It’s at the market level where we truly see the Edge of Chaos theory play out. The theory contests that adaptive systems in which there is feedback continually adapt to the Edge of Chaos. But, as in any balancing act, it’s a very dynamic process. In the case of sociological evolution, it’s often a force (or convergence of forces) of technology that catalyzes the phase transition from order back to chaos. This is especially true when we look at markets. But this is an oscillation between order and chaos, with the market switching from phases of consolidation and verticalization to phases of chaos and sweeping horizontal activation. Markets will swing back and forth but will constantly be rewarding winners that live closest to the edge between the two states.

We all love to believe that immortality can be captured in our corporate form, whether it be our company or our own body. But history shows that we all have a natural life cycle. We may be lucky enough to extend our duration in that interface on the edge of chaos, but sooner or later our time there will end. Just as it did with Sears.

 

 

 

How I Cleared a Room Full of Marketing Techies

Was it me?

Was it something I said?

I don’t think so. I think it was just that I was talking about B2B.

Let me explain.

Last week, I was in San Francisco talking at a marketing technology conference. My session, in which I was a co presenter, was going to be about psychographic profiling and A.I. – in B2B marketing. It was supposed to start immediately after another session on “cognitive marketing”. During this prior session, I decided to stand at the back at the room so I didn’t take up a seat.

That proved to be a mistake. During the session, which was in one of three tracks running at the time, the medium sized room filled to standing room only capacity. The presenter talked about how machine learning – delivered via IBM’s Watson, Google’s DeepMind or Amazon’s Cloud AI solution – is going to change marketing and, along with it, the job of a human marketer.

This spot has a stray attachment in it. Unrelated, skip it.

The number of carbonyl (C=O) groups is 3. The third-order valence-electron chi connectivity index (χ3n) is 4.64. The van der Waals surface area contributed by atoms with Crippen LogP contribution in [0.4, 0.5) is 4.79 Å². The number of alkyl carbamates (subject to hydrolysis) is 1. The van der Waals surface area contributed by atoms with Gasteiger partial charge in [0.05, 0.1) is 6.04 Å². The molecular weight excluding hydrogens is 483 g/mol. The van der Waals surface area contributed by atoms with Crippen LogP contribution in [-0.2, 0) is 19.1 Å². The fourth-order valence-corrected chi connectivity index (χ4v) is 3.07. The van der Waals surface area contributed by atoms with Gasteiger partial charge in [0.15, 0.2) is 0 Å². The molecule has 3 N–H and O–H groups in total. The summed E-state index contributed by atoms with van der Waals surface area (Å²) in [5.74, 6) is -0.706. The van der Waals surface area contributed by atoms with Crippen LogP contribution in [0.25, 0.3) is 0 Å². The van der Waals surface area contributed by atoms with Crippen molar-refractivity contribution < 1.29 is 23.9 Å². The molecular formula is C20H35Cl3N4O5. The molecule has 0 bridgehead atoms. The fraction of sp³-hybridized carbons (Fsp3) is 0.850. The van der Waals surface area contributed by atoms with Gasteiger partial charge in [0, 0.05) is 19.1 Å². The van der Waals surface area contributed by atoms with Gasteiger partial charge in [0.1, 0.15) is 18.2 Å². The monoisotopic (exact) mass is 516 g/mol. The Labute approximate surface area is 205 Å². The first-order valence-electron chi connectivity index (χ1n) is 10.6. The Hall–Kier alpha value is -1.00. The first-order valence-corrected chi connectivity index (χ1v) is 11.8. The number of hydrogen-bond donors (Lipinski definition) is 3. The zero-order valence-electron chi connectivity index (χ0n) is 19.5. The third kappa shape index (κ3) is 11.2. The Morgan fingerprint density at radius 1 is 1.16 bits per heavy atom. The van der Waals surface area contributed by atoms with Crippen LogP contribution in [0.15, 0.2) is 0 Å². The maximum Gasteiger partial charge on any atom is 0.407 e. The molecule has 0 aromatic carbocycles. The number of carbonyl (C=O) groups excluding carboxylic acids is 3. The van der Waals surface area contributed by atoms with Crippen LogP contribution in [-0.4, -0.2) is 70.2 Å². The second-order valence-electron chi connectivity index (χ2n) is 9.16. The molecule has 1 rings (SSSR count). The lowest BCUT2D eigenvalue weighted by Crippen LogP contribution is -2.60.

I found it interesting. The audience seemed to think so as well. The presenter wrapped up – the moderator got up to thank him and introduce me as the next presenter – and about 60% of the room stood as one and headed for the exit door, creating a solid human wall between myself and the stage. It took me – the fish – about 5 minutes of proverbially and physically swimming upstream before I could get to the stage. It wasn’t the smoothest of transitions.

I tend to take these things personally. But I honestly don’t think it was me. I think it was the fact that “B2B” was in the title of my presentation. I have found that as soon as you slap that label on anything, marketers tend to swarm in the opposite direction. If there is a B2B track at a general marketing show, you can bet your authentic Adam West Batman action figure (not that I would have any such thing) that it’s tucked away in some far-off corner of the conference center, down three flights of escalators, where you turn right and head towards the parking garage. My experience at this past show was analogous to the lot of B2B marketing in general. Whenever we start talking about it, people start heading for the door.